Well I know that, I wasn’t there during all that, but just hearing stories from everybody; they weren’t happy you know what I mean? And like they were riding on separate buses. At the time of Lies for the Liars they hadn’t talked to each other in months and I think they were just really sick of each other. And ever since then we’ve been chilled out, laid back, tighter and we all have a good time you know what I mean? So I think I bring just a better vibe to the band man. And we’re all hanging out together every day, like Jeff and I just went to Universal Studios together, before that we were at Bert’s house eating dinner, all the whole band. I think a lot of it just has to do with everybody getting a little bit older, you know what I mean?
Yeah man. You once played in New Transit Direction. How has your approach to writing been different on a project such as Artwork than the aforementioned band?
I think more about the song, and lyrics and vocals than I ever did before in my life. Actually, two months ago when I was listening to some stuff we (New Transit Direction) recorded right before we broke up, and every song was like six minutes long and I was like “Holy shit.” I didn’t realize it, we were writing six-minute songs. I think now, it’s more like ear to the point; verse, chorus, verse. I never really thought about that stuff you know? I think I’m listening a little bit more. With those guys I think I was a little bit more of a leader, and in the Used we’re all equal but I definitely tend to follow Quinn and Bert’s lead.
Thinking back and listening to it now, what does Artwork mean to you?
Well it’s really satisfying to hear, I think that every song is different than the song before it, but somehow the record ties in. It all ties in together you know what I mean? To me, it just means anything and everything, we did this on our own terms, and we did it our own way with everything on this record. And the artwork for the album was Bert and Quinn collaborating with a guy at our label. I think that this album; it’s more about us, but it’s more about the fans. We’ve incorporated the artwork with anything we do online, so it’s more an album we did for ourselves but we also did it for the fans.
It sounds like it was definitely more of a do it yourself approach.
Totally, and I think we wanna involve the fans more this time you know what I mean? Like as we were writing songs and like pre production shit, I was putting little snippets up on YouTube and they were freaking out. I don’t know, it was really cool to me.
Did the band head in to writing trying to make the songs more appealing to a live setting or did that not really come into play at all?
Nah not really, I mean yeah it’s good to be able to play what you recorded live. That’s another thing I think a lot of bands aren’t doing anymore. But we didn’t really approach it that way at all. We just kinda wanted to write a few songs and however they turned out we knew that we were gonna do them.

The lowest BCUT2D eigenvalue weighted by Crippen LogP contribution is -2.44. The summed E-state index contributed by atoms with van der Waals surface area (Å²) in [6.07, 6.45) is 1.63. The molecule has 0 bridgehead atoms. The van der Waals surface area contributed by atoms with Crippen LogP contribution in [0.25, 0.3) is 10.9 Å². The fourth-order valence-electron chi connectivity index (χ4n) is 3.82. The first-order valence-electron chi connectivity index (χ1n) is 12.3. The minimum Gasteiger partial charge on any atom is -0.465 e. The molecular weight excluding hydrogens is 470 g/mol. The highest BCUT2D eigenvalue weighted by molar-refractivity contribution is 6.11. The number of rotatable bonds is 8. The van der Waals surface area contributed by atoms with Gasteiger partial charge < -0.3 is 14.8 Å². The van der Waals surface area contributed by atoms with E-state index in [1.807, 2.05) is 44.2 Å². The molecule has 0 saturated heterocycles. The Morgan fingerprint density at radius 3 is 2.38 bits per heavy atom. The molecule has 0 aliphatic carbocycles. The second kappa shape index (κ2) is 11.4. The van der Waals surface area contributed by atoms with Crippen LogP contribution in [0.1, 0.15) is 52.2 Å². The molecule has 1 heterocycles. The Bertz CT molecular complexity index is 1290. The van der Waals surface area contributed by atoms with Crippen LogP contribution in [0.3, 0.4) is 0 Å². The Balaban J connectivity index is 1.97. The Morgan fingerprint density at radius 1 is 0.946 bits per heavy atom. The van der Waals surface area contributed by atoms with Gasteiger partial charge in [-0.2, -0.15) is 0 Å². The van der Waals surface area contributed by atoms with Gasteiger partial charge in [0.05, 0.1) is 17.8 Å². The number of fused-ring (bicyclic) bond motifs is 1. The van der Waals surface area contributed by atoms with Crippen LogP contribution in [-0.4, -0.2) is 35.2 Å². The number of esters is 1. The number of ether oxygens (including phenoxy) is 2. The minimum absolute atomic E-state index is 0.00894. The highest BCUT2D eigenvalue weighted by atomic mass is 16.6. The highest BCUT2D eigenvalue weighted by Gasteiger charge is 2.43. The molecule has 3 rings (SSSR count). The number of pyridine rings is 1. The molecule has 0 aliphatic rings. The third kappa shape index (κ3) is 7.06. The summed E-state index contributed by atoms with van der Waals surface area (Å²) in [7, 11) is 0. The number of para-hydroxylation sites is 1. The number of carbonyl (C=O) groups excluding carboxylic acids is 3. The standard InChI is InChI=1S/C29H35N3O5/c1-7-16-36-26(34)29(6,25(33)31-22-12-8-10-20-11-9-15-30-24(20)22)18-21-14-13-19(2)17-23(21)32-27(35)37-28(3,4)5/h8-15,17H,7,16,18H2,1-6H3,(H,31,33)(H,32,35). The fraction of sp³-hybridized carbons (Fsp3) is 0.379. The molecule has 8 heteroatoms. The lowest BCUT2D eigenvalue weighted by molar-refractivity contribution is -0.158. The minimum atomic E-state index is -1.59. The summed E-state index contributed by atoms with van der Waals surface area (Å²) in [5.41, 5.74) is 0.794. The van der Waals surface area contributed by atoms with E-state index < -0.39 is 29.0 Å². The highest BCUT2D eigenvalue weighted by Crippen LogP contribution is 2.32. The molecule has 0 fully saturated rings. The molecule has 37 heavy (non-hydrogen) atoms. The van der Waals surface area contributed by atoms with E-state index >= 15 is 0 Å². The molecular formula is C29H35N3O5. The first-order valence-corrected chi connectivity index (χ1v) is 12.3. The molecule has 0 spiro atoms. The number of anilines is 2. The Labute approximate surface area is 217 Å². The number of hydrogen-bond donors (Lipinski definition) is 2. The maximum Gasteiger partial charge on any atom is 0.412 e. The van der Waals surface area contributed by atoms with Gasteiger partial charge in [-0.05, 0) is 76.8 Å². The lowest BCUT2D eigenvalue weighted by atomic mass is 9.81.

Do you have a favorite track on the record?
Well I love “Wateredown” man. We haven’t played it live yet, but as far as listening to it, the lyrics are amazing to me. And that was the one song that actually we were listening to like some '80s songs and song '50s songs and so it has like an '80s/'50s vibe to it in some ways, but vocally and lyrically it’s the favorite by far. And to play live, we’ve only played “Blood on my Hands” live and I love playing that song live.
What are the bands plans and goals for the rest of 2009 heading into 2010?
Well we’ve got tons of tour plans, we’re gonna go back to the UK in a couple of weeks, after that we come back into the US for like a five or six week tour then we’ve got Australia, Japan, we’ve got tons of big things. And we’re definitely gonna go back to South America, so we hope to just tour as much as we can you know what I mean?
And for you personally, once being in a band that opened for the Used, what is that kind of transition like: going to a band you liked and listened to, and then all of a sudden joining that band?
Yeah and you know, the thing for me was that I was a huge fan of the band before. I’ve watched them so many times and listened to all the albums a lot, but by the time we played our first show I was just like “I’m playing for these guys and no one else.” I was pretty confident, I wasn’t cocky by any means, I just wanted to play well for them you know what I mean? So, it’s definitely a dream come true. I mean, I don’t know if that’s happened to anyone really, to be a fan of one of your favorite bands and then to be playing drums with them, it’s insane man.
Obviously you’ve progressed a lot over the last few years, especially since joining the band; how have your own personal goals in the music industry changed since?
I guess my goal now is just to keep it going, and stay strong and progress you know what I mean? I don’t really see any end in sight even talking to everyone else; this is just the beginning for us. So you know my goal I guess, is just to be as healthy as I can (laughter), so I can keep playing.
Cool man, thanks a lot for your time; look forward to seeing you guys soon.
Awesome man, thank you.